A new study found that CPAP therapy at night can lower daytime resting heart rates in patients with prediabetes who have obstructive sleep apnea, reducing their risk of cardiovascular disease.
The study, published Oct 1 in the Journal of the American Heart Association, was conducted by Esra Tasali, MD, director of the Sleep Research Center at the University of Chicago Medicine, and Sushmita Pamidi, MD, a sleep physician-scientist at McGill University in Montreal.
The study’s findings are especially timely, given that people with diabetes or cardiovascular problems are among the most vulnerable to COVID-19.
“Any way we can improve cardiovascular health is more important than ever these days,” Tasali says in a release.
This randomized controlled trial studied people with prediabetes, a condition where blood sugar levels are higher than normal but not high enough to be considered diabetic. Those who used CPAP treatment for two weeks had a drop in their resting heart rate by four to five beats per minute, compared to those who received placebo. Notably, with optimal CPAP treatment, their heart rates were not only lower at night, but also during the day.
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“That’s significant,” Tasali says, noting that a drop of even one beat per minute in resting heart rate can lower the mortality rate and future risk of developing cardiovascular disease.
“A four- to five-beat-per-minute drop in heart rate that we observed is comparable to what you would get from regular exercise,” she says. “Our breakthrough finding is the carryover of the lowered resting heart rate into the daytime and the cardiovascular benefit of that.”
Resting heart rate is key to a person’s health and well-being. A high resting heart rate signals increased stress to the heart. It is a strong predictor of heart problems and death, the doctors say. Prior research has shown that in middle-aged people, every beat-per-minute increase in resting heart rate is associated with a 3% higher mortality rate.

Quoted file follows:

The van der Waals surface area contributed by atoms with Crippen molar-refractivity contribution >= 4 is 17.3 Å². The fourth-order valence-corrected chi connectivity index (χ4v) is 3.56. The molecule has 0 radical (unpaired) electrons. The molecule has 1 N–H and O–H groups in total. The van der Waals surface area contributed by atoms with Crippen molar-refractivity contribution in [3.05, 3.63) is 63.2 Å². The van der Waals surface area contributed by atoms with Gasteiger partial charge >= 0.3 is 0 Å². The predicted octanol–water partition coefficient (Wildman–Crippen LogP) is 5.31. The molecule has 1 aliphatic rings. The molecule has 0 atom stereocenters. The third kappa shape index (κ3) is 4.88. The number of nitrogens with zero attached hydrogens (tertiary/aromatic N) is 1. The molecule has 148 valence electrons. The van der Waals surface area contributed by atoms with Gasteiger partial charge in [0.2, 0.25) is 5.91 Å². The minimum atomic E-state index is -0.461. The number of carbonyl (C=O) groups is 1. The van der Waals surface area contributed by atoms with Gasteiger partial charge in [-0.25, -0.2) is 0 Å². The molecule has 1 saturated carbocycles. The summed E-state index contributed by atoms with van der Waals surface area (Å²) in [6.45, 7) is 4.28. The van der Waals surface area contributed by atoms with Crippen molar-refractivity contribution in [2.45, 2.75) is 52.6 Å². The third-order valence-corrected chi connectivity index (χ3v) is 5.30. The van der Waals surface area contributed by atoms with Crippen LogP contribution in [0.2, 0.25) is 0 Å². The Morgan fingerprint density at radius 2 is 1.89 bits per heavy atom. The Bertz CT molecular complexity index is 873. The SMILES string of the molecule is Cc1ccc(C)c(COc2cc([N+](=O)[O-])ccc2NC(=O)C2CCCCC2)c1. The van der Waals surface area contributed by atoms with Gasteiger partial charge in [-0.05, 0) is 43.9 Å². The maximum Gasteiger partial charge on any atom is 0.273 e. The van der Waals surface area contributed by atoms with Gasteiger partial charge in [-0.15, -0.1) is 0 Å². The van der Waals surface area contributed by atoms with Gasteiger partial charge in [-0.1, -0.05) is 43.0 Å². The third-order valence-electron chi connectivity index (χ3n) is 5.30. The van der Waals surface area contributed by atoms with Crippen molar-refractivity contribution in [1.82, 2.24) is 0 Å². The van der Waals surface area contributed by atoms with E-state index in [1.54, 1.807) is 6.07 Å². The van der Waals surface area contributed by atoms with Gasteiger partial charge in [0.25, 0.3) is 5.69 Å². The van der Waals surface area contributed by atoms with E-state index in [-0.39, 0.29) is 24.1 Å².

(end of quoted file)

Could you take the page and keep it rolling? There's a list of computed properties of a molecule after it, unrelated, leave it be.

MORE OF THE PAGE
Obstructive sleep apnea (OSA) makes people sleepy during the day and heightens their “fight or flight” stress hormones, elevating their resting heart rate all day and night.
Doctors use CPAP to treat OSA. It keeps a person’s airway open and oxygen levels steady during the night, thus lowers their heart rate. But Pamidi isn’t encouraging people to go online and buy the machine. OSA is a medical diagnosis that must be made by a doctor after a sleep study.
“Our recent findings urge people who have prediabetes, diabetes, or sleeping problems to be screened for sleep apnea,” Pamidi says.
Tasali says, “The majority of patients don’t make a connection as to how their sleep can affect their hearts. With regards to their sleep apnea, patients just think how sleepy they are the next day. I always explain to my patients that sleep apnea can also be harmful to their cardiovascular health.”
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